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TV promos deserve a penalty flag

September 15, 2002 1:00 am

"AND IT'LL BE fourth down and one when we come back after this brief timeout."

(Clip showing scantily clad young women bouncing.) "See babes on trampolines, babes boxing other babes, and wet, sweaty babes jumping around on the beach in the new Fox special, 'Everything Guys Would Like to See Babes Do That We're Allowed to Show,' Friday night at 8 on Fox.

"But then things turn deadly [clip of half-naked woman being chased by hatchet-wielding madman] when a crazed killer rapist sneaks out of the asylum and stalks unsuspecting supermodels in the next episode of the award-free drama series, 'Crimes That Even Make Cops Puke,' right after 'Everything Guys Would Like to See Babes Do.' That's Friday night--lots of beauties and one big, bad beast--on Fox."

"We're back live at Cleavage, I mean Cleveland Browns Stadium. Wow, Bob, looks like another night of excellent entertainment on Fox. Fox. Fox. Fox. Fox. Fox. Fox."

Wouldn't it be nice to be able to sit down with the kids and just watch a football game? Having to hold the remote control, finger poised on the channel button for quick switching at every commercial break, takes away from the fun of the game itself.

With the new NFL season under way, Fox and the other networks are taking full advantage of their predominantly male football audiences to promote other programming of interest to young men. In other words, anything involving sex and violence.

Far be it from me to advocate censorship of television programming. The fare offered TV viewers may set new standards of bad taste. It may pander to the most base human indulgences. But it may also be just what Americans want to see. Heck, maybe it's even a source of stress relief--even catharsis--for overwrought adults. OK, maybe that's a discussion for another time.

But do we need to see this stuff summed up every 10 minutes in a 30-second television spot when the actual viewing demographics of NFL football are much broader than just males in their sexual prime?

Some families may view the violence of football itself as unhealthy, and it's their prerogative not to watch football, just as it is the prerogative of viewers in general to avoid any programming they choose not to watch.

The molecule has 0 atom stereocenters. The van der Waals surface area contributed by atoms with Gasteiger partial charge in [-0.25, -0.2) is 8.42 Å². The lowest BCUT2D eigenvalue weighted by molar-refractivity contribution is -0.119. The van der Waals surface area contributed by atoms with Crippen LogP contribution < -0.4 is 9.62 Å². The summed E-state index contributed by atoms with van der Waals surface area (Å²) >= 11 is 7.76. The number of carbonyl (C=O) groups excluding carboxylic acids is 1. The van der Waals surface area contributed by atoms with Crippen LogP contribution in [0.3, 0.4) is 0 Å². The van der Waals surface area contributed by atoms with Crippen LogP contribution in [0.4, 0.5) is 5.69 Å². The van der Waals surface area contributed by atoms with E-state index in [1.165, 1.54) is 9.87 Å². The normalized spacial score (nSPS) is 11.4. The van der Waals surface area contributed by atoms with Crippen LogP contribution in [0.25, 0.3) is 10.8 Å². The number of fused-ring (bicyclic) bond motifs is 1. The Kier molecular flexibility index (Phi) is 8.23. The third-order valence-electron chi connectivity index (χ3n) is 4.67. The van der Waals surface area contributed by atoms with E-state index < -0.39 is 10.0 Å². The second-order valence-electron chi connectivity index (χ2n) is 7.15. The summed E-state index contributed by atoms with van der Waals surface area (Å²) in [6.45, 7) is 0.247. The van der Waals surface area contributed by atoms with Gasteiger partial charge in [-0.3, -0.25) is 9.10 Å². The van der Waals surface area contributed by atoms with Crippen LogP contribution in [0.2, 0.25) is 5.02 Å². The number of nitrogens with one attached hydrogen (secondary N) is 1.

There are lots of families out there, though, that appreciate the action and competitiveness of a football game. And rooting for one's favorite team is as American as the 4-3 defense. It shows kids that real players get in trouble if they don't play by the rules. It shows that athletes wear pads, that it's common sense to protect oneself, whether you're bicycling, rollerblading, or playing football.

But there is no need to subject impressionable young minds at every opportunity to the most violent and erotic moments of upcoming prime-time programs. In the interest of good public relations, the networks should agree to limit promotional spots to those shows that merit general audience ratings. Steamy and violent prime-time programs should be promoted during the prime-time hours in which they are shown, and later.

What's even worse is that the promos are repeated so frequently, so even if children fail to grasp the concepts involved and understand that this is grown-up stuff, they still mimic the activity and absorb the vocabulary.

More parents are keeping tabs on what their children watch on television. They're aware of studies that suggest that as a result of watching violent TV programming:

Children may become less sensitive to the pain and suffering of others.

Children may be more fearful of the world around them.

Children may be more likely to behave in aggressive or harmful ways toward others.

So it makes sense that parents would want their kids to avoid promos that might whet their appetites for such programs and such behavior.

Flipping over from Fox to the NFL on CBS isn't much of an improvement. Its football game promos seem a bit less nasty compared with those on Fox, but that may be a reflection of its less prurient programming.

Too bad NBC isn't carrying NFL games this season. We could be treated to promos for its expanding lineup of "reality" programming, with clips of people eating animal brains or swimming in vats of maggots. Can this really be the next generation of "must-see TV?"

And we wonder why people around the world think Americans are strange.

RICHARD AMRHINE is an editor and writer with The Free Lance-Star.





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